Fat and Moisture Analysis of Milk Powder and Milk Powder Products


Fat and moisture analysis

  • Fat and moisture in milk powder
  • Fat and moisture in milk powder-based products
  • Independent of particle size or color of milk powder
  • Rapid and accurate, and superior to wet chemistry

Milk powders and milk powder-based products are extensively produced and sold. These products are used as a base for several kinds of “instant” milk drinks, as a base for bottled milk for weaning babies and as a simple storable form of milk for chocolate products, etc. in the confectionary industry.

Huge quantities of milk powders are also supplied to developing countries where acute food shortages are quite common. For customers with varied fat content requirements, producers normally deliver an entire product range of milk powders. As a result, these products have to be clearly measured for fat content. The water content is quantified and this should be less than approximately 4% for all products as too much water will lead to product deterioration.

Conventional Methods

The oil content of milk powders is traditionally measured by solvent extraction, but this method is relatively slow, time consuming and needs glassware, solvents, laboratory personnel and so on. The water is determined either by drying or by the Karl Fischer method, which even though provides a more accurate measurement, is again time consuming and requires laboratory personnel.

The minispec Method

This article describes the minispec method through an experiment conducted with a set of 40 samples of different products from a leading multinational food company. The fat contents of these samples range from 15% to 30% and water content ranges between 0% and 3% (both by weight). A “Spin Echo” technique was used to make the measurements, as shown in the following figure. The diagram demonstrates the time evolution of events first by a 90 degree radio frequency pulse and then by a 180 degree pulse.

The spin-echo pulse sequence showing measured points S1 and S2.

The amplitudes S1 and S2 represent the points at which the NMR signal amplitudes are determined. Where milk powder is concerned, the water has to be the “bound” water in a semi-liquid state, meaning that at S1 the amplitude represents the entire volume of liquid (fat and water) present in the sample. Conversely, this “bound” water also has a short “relaxation time” T2, meaning that the signal at S2 specifies only the oil content in the sample.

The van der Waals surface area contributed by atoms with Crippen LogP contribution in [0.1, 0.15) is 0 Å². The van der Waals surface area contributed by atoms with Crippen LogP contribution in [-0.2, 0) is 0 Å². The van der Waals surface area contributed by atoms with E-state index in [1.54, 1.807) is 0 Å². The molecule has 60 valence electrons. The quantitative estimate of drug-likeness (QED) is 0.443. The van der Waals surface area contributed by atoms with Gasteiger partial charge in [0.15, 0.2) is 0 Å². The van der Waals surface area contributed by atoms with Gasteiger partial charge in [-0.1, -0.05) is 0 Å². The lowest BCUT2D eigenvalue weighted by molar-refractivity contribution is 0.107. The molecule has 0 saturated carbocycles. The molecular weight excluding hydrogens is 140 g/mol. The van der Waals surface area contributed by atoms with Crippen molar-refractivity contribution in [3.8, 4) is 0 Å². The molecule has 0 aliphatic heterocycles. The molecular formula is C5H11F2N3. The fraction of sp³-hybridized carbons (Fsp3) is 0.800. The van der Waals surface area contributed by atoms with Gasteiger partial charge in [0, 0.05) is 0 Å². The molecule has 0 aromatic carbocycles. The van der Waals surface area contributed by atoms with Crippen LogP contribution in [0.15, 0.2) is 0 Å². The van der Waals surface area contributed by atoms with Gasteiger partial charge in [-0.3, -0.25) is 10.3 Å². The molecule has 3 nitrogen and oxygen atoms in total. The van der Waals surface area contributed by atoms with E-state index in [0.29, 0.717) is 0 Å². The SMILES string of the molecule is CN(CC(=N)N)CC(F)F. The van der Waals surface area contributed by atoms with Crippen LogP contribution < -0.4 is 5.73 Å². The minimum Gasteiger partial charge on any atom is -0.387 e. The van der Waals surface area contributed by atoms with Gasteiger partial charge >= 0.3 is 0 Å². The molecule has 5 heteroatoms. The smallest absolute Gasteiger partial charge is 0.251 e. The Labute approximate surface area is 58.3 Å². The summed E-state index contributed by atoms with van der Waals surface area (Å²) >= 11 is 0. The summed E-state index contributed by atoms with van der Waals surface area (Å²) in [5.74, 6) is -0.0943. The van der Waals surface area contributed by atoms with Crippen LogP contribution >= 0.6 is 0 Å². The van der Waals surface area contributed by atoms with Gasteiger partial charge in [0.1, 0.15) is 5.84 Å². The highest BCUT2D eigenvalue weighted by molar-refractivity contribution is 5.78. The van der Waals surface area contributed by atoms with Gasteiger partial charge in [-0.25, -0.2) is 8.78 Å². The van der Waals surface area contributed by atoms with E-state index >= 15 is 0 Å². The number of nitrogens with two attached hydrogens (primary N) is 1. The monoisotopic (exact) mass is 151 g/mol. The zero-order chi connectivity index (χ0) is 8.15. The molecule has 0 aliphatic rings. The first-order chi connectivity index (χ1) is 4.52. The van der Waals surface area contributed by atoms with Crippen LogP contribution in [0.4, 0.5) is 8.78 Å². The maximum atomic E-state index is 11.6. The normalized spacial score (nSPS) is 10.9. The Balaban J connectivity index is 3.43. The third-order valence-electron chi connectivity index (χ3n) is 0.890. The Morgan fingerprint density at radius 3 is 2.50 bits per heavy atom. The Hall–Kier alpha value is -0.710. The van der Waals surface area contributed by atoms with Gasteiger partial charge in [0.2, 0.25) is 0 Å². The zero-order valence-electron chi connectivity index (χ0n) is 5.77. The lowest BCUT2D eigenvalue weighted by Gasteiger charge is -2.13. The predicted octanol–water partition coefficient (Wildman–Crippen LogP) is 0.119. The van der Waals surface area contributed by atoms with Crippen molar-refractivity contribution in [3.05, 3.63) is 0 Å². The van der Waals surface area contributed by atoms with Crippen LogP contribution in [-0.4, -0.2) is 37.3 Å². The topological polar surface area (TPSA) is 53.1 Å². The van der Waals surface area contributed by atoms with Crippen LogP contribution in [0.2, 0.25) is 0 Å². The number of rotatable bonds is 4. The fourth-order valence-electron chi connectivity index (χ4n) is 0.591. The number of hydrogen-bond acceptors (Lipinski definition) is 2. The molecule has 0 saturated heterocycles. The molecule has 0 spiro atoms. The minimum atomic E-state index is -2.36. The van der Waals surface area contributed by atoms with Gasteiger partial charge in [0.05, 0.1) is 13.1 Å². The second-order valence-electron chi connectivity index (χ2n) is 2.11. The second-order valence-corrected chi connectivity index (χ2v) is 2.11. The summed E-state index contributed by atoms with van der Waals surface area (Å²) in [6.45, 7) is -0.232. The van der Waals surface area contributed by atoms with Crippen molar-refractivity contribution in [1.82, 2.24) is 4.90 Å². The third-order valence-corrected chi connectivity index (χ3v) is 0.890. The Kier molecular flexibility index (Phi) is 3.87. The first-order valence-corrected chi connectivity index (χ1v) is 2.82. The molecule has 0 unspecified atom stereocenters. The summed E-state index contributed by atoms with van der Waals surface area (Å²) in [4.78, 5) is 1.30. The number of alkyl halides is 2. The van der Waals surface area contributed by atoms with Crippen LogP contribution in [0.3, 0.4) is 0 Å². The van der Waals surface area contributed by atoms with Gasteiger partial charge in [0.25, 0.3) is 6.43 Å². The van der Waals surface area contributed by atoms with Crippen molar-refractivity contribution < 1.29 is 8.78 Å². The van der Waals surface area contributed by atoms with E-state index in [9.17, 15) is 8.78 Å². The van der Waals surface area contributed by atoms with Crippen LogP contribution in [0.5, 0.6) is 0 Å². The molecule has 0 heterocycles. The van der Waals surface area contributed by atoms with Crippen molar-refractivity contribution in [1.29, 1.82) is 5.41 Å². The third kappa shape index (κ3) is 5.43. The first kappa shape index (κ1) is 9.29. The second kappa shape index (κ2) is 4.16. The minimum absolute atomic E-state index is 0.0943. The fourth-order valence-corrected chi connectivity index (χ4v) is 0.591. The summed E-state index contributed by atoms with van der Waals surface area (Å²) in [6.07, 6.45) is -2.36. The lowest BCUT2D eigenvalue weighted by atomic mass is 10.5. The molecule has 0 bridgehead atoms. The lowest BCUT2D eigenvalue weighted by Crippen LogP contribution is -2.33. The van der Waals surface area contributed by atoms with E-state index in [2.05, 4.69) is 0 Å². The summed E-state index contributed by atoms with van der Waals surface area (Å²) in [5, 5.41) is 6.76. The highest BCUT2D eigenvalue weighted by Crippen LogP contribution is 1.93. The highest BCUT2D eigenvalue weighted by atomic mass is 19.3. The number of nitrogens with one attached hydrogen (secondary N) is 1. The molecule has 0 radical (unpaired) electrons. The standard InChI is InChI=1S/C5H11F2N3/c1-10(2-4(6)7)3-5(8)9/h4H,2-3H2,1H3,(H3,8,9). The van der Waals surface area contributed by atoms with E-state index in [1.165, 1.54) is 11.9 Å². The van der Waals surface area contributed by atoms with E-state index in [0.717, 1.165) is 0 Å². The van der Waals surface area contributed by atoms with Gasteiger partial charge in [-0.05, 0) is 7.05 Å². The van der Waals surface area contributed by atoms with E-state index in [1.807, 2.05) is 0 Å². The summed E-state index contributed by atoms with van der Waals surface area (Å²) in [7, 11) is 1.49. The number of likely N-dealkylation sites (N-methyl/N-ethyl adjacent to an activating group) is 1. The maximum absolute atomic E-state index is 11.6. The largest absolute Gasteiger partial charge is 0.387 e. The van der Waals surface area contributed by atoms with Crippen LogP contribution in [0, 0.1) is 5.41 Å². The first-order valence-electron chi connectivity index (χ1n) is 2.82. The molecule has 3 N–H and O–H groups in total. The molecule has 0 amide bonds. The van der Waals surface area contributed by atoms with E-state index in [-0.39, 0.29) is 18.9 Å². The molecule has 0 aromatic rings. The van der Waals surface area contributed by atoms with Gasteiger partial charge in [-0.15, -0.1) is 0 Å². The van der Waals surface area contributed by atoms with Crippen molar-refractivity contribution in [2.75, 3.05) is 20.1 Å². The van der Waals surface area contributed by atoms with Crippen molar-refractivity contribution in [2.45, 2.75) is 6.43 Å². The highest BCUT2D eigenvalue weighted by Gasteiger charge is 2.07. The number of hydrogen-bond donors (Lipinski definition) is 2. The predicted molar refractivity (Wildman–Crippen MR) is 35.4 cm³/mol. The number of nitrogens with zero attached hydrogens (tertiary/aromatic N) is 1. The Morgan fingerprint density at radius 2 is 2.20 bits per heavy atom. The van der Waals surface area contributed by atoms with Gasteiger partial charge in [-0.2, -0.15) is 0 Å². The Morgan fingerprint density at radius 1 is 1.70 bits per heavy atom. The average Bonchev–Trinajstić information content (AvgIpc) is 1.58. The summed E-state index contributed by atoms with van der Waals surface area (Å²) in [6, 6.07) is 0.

• S2/ weight α
    • oil content per gram
  • S1-S2/weight
    • α moisture content per gram

minispec Configurations


  • Sample volume: ~ 40 ml
  • 10 MHz NMR system
  • Tube diameter: ~ 40 mm
  • Included in a package with aluminum block, tubes and calibration standards
  • Suggested for semi-homogenized materials or seeds like rapeseed


  • Sample volume: ~ 8 ml
  • 20 MHz NMR system
  • Tube diameter: ~ 18 mm or others
  • Suggested for little amounts of seeds down to a single seed

Analysis of Fat and Water in Milk Powder Based Products. For fat the accuracy is +/- 0.06 with s. d. = 0.08, and for the moisture measurement an accuracy of +/-0.05 with s.d. = 0.1.

About Bruker

Bruker is market leader in analytical magnetic resonance instruments including NMR, EPR and preclinical magnetic resonance imaging (MRI). Bruker's product portfolio in the field of magnetic resonance includes NMR, preclinical MRI ,EPR and Time-Domain (TD) NMR.

Bruker delivers the world's most comprehensive range of research tools enabling life science, materials science, analytical chemistry, process control and clinical research. Bruker is also the leading superconductor magnet and ultra high field magnet manufacturer for NMR and MRI solutions.

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Last updated: Dec 4, 2017 at 7:09 AM

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